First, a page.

Strains due to loading of scaffolds will affect tissue formation and consequently the potential success of both scaffold anchorage and integration of the engineered cartilage tissue with native tissue. A benefit of measuring loading of scaffolds directly in vivo is that it will provide more accurate measurements of loads acting on cartilage during gait and various other activities. Cyclically loading dedifferentiated cells to strains estimated to represent those noted during stance has been shown to induce some degree of cell alignment.16 Cell alignment noted in the layers within cartilage is likely responsible for the stratified tissue structure and is necessary for the growth of functional tissue, which mimics the structure of native articular cartilage. As such, in vivo measurements are beneficial for developing techniques that allow growth of functional tissue-engineered cartilage.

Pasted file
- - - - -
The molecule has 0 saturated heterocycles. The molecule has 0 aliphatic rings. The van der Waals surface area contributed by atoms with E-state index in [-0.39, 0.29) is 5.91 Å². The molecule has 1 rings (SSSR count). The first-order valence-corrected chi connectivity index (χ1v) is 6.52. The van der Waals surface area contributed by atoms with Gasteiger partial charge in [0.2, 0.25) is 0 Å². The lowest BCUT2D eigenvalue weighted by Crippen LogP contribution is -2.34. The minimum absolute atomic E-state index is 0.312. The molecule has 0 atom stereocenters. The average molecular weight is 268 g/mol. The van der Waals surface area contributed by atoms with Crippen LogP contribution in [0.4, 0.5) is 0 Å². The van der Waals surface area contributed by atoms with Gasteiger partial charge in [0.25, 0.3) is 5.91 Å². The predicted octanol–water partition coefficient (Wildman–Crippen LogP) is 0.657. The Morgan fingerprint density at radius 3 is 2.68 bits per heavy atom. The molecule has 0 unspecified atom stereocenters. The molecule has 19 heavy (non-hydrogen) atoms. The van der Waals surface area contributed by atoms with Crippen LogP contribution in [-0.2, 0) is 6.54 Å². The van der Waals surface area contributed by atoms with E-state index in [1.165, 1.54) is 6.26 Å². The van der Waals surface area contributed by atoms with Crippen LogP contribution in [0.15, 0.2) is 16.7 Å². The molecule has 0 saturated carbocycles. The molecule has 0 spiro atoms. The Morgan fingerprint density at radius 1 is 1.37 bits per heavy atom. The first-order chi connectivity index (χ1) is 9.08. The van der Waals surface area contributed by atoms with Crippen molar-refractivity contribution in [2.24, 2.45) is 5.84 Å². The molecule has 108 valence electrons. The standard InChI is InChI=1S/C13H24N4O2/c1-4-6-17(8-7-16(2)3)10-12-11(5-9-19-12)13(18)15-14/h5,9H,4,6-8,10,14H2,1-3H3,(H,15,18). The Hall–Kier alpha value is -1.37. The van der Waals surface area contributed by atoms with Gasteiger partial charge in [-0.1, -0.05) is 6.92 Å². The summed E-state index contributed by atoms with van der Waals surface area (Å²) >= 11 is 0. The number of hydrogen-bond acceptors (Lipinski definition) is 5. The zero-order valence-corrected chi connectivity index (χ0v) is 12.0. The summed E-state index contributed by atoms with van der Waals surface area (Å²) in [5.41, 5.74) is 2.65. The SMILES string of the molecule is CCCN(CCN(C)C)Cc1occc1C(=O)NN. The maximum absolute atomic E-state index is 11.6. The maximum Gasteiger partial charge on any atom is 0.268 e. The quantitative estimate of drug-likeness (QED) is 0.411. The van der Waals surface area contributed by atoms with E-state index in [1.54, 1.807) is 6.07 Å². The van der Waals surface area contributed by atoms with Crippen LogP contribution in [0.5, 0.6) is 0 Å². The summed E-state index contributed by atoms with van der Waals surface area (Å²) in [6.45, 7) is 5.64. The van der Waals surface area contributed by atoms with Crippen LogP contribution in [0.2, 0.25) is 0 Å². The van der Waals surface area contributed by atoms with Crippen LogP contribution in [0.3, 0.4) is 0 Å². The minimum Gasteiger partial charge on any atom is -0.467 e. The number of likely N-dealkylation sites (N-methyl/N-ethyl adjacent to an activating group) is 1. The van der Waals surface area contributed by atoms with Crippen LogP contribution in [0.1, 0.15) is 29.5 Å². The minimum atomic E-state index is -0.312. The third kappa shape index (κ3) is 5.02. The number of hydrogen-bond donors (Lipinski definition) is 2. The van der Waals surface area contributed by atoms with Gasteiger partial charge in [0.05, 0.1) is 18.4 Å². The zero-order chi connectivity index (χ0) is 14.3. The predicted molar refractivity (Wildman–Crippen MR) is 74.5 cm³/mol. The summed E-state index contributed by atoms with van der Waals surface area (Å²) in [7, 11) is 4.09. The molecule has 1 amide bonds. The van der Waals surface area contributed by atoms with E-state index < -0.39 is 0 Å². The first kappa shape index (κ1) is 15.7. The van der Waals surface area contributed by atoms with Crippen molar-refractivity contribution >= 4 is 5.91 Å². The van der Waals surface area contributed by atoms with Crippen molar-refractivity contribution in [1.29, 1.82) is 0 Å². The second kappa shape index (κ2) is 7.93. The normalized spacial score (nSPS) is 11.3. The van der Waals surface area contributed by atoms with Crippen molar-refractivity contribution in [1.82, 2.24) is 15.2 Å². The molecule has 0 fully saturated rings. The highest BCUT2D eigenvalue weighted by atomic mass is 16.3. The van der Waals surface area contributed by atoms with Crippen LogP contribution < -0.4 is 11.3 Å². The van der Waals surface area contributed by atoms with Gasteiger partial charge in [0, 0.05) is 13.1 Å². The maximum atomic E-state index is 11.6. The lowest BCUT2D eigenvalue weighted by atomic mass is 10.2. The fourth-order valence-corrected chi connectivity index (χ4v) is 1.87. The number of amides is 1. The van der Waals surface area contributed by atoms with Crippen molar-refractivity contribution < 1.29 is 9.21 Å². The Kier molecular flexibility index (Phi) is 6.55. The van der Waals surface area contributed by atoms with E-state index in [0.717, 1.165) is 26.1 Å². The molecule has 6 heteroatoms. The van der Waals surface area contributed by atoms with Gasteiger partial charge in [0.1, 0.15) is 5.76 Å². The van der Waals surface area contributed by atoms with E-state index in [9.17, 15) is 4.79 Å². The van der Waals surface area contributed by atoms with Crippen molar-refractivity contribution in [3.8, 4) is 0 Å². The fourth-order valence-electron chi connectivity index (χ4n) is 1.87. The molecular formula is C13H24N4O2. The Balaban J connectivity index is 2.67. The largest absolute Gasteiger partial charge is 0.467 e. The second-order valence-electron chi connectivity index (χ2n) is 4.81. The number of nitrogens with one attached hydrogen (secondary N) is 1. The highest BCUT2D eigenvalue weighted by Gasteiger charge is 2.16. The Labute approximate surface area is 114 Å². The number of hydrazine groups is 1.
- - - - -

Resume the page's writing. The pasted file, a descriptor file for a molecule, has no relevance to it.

The development of a technique to measure loading in vivo also provides the ability to continuously monitor loading. Currently, no technique exists to monitor loading of implanted tissue-engineered constructs. A scaffold with embedded sensors coupled with a short range transmitter will be able to provide real-time feedback to patients acting as a “sensate” scaffold. A “sensate” scaffold offers the potential for patients to monitor their tissue-engineered cartilage during exercise, allowing them to protect the tissue from activities that may over load it.

It was the goal of this study to develop, calibrate, and test an implantable scaffold load monitoring system and use it in an animal model to collect in vivo load measurements. This is a first step toward developing an implantable cartilage-covered “sensate” scaffold to be used in patients.


Scaffold Preparation and Calibration Procedure